Senior Croatian police officials and their Dutch colleagues on Wednesday marked the official completion of the CARDS 2004 twinning project "Combating Trafficking in Firearms, Ammunition and Explosives".
The objective of the EUR 850,000 project was to contribute to a more efficient prevention and suppression of organized crime and terrorism in Croatia by enhancing the institutional capacity of the Forensic Science Centre and the overall ability of the Ministry of the Interior to tackle the problems of illegal manufacturing and trafficking in firearms, ammunition and explosives in line with the EU standards.
Thirty Dutch and 150 Croatian police experts took part in the project which was launched in September 2007.
The project included the drawing up of amendments to the Firearms Act, the introduction of the Integrated Ballistics Identification System (IBIS), the drawing up of an action plan to mark firearms, the training of police staff and the procurement of equipment.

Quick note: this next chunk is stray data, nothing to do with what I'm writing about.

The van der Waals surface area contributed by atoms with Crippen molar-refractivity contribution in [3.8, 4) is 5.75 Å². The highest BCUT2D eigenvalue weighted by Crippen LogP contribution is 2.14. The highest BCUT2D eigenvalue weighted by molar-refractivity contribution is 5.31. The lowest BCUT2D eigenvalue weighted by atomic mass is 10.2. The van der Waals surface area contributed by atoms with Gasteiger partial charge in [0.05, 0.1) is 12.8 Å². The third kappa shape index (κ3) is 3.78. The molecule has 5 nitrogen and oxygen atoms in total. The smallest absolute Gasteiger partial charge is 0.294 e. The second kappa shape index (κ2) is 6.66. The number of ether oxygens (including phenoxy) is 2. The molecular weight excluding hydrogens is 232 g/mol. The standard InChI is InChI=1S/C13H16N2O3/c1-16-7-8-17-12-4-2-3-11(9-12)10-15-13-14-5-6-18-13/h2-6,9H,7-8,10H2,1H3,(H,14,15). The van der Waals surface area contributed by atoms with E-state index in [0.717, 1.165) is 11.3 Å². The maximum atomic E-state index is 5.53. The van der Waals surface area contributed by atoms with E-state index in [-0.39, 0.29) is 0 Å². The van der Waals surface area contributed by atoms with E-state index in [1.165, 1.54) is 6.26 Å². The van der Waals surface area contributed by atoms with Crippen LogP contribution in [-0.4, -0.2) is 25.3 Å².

The project has made it possible for the Forensic Science Centre "Ivan Vucetic" to apply for an accreditation with the Croatian Accreditation Agency in order to obtain a licence that will make its findings recognised in the European Union and in other developed countries.
Paolo Berizzi of the European Commission Delegation to Croatia said the EC wanted to see Croatia adopt a new firearms act as soon as possible.
He added that it was important for the government and the ministry of the interior to demonstrate all administrative capacities to close negotiation chapters.
This should be seen as an improvement on that road, said Berizzi, recalling that in the last few years a number of projects involving the Ministry of the Interior and the Justice Ministry had been completed.
The ultimate goal is to improve living conditions and in that sense, the fight against organised crime improves living standards and creates an area of lasting security and justice, Berizzi said.
The new national police chief, Vladimir Faber, said that Croatia was recognised not only as a country of origin of illegal weapons, but as a country of transit for arms smugglers.
There is still a large quantity of illegal weapons in Croatia, and some of it is used for organised crime, despite the fact that the Ministry of the Interior has organised a number of campaigns to collect illegal weapons, Faber said.
A state secretary at the Ministry of the Interior, Ivica Buconjic, said that illegal weapons had to be put under control and that the ministry was ready for new amendments to the Firearms Act that would introduce stricter penalties for people holding illegal weapons. (Hina)